Russia's incumbent President Vladimir Putin is heading for a landslide victory in Sunday's presidential polls, with 73.11% of the vote, the Russian Central Election Commission (CEC) said after counting 30.01% of ballots. His opponents have called the election a farce, but his millions of fans hail the former KGB officer for restoring Russian greatness and defending their nation from a hostile world. Russian media have cited Kremlin sources hoping that the increased turnout among the country's 111 million registered voters would improve the legitimacy of the election in the eyes of the global community.
Nikolay Bulayev of the Central Election Commission said 34 per cent of eligible voters had made their way to polling stations by midday Moscow time, nine hours before counting was due to begin in central Russian Federation.
But another Putin supporter, Lyubov Kachan, a teacher in the settlement of Ust-Djeguta, in southern Russian Federation, said: "I voted for Putin".
A woman exits a polling booth as she prepares to cast her ballot in the presidential election at the Lenin state farm outside Moscow, Sunday, March 18, 2018. It could also strengthen his hand if he decides to extend his rule beyond 2024 by abolishing term limits - like neighbouring China has just done - or by shifting into another position of power.
"I am sure the programme I am offering is the right one", said the man who is already Russia's longest-serving leader since Stalin.
The commission said it is quickly responding to claims of violations in the vote.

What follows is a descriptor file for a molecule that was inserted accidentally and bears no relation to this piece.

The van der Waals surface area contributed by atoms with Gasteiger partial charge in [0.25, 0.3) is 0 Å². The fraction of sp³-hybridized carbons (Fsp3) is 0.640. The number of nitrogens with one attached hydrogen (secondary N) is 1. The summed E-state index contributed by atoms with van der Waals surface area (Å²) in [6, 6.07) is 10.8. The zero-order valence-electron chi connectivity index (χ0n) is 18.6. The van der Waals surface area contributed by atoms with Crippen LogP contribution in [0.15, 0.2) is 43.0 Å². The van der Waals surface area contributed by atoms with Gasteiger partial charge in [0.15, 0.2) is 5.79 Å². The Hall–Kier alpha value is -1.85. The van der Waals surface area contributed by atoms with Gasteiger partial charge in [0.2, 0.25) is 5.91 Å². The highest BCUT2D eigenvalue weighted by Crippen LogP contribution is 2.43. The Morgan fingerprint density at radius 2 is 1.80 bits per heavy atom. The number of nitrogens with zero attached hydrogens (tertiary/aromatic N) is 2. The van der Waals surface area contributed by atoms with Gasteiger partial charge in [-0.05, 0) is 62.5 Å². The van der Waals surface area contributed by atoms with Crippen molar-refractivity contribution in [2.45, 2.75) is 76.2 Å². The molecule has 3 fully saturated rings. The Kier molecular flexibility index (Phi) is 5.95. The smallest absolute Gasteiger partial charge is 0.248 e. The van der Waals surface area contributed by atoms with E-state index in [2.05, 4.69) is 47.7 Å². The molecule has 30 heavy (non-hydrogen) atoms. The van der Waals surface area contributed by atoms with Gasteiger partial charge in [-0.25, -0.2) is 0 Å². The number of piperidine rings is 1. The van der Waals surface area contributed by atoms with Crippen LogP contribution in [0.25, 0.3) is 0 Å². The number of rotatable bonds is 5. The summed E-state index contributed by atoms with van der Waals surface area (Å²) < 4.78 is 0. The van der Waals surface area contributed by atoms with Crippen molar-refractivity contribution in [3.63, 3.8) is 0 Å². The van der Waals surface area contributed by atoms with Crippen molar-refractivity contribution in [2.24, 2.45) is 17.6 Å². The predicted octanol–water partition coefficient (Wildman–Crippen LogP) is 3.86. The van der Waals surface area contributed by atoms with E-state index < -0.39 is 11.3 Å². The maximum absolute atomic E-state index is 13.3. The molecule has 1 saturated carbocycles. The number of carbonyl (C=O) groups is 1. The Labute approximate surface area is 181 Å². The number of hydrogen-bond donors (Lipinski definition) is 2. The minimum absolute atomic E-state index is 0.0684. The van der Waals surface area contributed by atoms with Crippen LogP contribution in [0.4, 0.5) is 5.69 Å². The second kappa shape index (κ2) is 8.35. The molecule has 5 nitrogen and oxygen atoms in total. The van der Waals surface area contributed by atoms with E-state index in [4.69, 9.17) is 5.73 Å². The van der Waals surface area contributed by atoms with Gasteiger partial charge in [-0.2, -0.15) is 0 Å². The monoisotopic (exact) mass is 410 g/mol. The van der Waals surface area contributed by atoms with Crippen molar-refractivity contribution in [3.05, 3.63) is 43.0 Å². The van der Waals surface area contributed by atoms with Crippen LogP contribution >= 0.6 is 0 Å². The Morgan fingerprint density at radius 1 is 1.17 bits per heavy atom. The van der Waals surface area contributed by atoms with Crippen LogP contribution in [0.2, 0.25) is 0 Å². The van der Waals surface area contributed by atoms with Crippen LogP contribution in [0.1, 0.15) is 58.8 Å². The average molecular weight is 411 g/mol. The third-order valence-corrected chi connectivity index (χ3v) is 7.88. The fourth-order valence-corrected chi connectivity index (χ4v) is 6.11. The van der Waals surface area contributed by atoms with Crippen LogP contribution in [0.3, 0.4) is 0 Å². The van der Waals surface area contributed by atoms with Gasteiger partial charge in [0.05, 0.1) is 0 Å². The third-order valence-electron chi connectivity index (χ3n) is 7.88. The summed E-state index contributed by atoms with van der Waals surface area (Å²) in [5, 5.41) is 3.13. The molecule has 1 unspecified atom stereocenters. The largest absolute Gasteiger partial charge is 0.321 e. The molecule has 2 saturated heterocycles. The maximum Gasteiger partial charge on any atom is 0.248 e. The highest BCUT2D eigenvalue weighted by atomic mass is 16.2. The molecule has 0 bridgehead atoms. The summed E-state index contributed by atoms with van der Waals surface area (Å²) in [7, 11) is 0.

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Putin, who has been in power for 18 years, was widely expected to glide into another six-year tenure with most polls suggesting he could take around 70 per cent of the vote.
This was the first-time voters in Moscow were being given free pop concert tickets for voting.
Russian opposition leader Alexei Navalny, who was barred from running against Putin, said he boycotted the election and had urged supporters not to vote because of the absence of any real competition, despite seven other names on the ballot.
Election officials flew to far-flung regions to collect votes from indigenous herders, while cosmonaut Anton Shkaplerov - the only Russian now aboard the International Space Station - cast his ballot by proxy.
With the vast country stretching across 11 time zones, polls opened in the Russian Far East at 2000 GMT on Saturday and will close in Kaliningrad, the country's exclave on the European Union border, at 1800 GMT today.
And in the far eastern town of Artyom a man tossed several ballots into the box, according to Tatiana Gladkhikh, the head of the regional election commission.
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When finished, the bridge would have been supported from above, with a tall, off-center tower and cables attached to the walkway. Rosenberg, who had been a public champion of the bridge project. "Now we're feeling enormous sadness, uncontrollable sadness".
Authorities also appealed to patriotic feelings by holding the vote on the anniversary of Russia's 2014 annexation of Crimea from Ukraine.
In a sign of continued tension between Kiev and Moscow, Ukraine said Sunday it would not allow Russians in the country to vote at Russian consulates, according to a statement from the government information agency, Ukrinform.
Polls show that most Russians view the takeover of the Black Sea peninsula as a major achievement despite subsequent Western sanctions.
"I will not go to vote".
One teacher from southern Russian Federation knew exactly why she voted for Putin. "The others, it's a circus". She is the only candidate who has openly criticized Putin in the campaign.
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Mrs Swindle told KCTV5 United acknowledged they had accidentally sent Irgo to Japan, and will be flown back by the weekend. United Airlines can't seem to get things right when it comes to pets on their flights.